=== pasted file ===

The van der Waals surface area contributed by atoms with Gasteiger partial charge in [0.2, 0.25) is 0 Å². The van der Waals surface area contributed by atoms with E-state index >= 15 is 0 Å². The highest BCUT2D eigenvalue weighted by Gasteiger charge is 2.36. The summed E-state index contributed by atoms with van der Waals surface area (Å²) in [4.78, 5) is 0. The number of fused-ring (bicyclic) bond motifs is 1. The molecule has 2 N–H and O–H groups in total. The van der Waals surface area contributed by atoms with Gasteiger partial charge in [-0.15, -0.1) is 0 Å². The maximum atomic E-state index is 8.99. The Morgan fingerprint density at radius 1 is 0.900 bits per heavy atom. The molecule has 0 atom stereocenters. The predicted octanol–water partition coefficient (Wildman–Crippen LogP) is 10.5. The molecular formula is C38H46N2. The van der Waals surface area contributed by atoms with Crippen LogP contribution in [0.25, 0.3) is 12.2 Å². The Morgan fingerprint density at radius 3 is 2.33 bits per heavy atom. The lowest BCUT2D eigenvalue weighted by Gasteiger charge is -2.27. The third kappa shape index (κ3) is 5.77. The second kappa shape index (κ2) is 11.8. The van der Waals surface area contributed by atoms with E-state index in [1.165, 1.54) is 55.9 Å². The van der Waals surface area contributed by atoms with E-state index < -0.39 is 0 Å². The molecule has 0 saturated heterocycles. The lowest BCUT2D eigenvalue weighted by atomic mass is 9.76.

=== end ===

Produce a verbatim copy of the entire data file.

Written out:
The van der Waals surface area contributed by atoms with Gasteiger partial charge in [0.2, 0.25) is 0 Å². The van der Waals surface area contributed by atoms with E-state index >= 15 is 0 Å². The highest BCUT2D eigenvalue weighted by Gasteiger charge is 2.36. The summed E-state index contributed by atoms with van der Waals surface area (Å²) in [4.78, 5) is 0. The number of fused-ring (bicyclic) bond motifs is 1. The molecule has 2 N–H and O–H groups in total. The van der Waals surface area contributed by atoms with Gasteiger partial charge in [-0.15, -0.1) is 0 Å². The maximum atomic E-state index is 8.99. The Morgan fingerprint density at radius 1 is 0.900 bits per heavy atom. The molecule has 0 atom stereocenters. The predicted octanol–water partition coefficient (Wildman–Crippen LogP) is 10.5. The molecular formula is C38H46N2. The van der Waals surface area contributed by atoms with Crippen LogP contribution in [0.25, 0.3) is 12.2 Å². The Morgan fingerprint density at radius 3 is 2.33 bits per heavy atom. The lowest BCUT2D eigenvalue weighted by Gasteiger charge is -2.27. The third kappa shape index (κ3) is 5.77. The second kappa shape index (κ2) is 11.8. The van der Waals surface area contributed by atoms with E-state index in [1.165, 1.54) is 55.9 Å². The van der Waals surface area contributed by atoms with E-state index < -0.39 is 0 Å². The molecule has 0 saturated heterocycles. The lowest BCUT2D eigenvalue weighted by atomic mass is 9.76.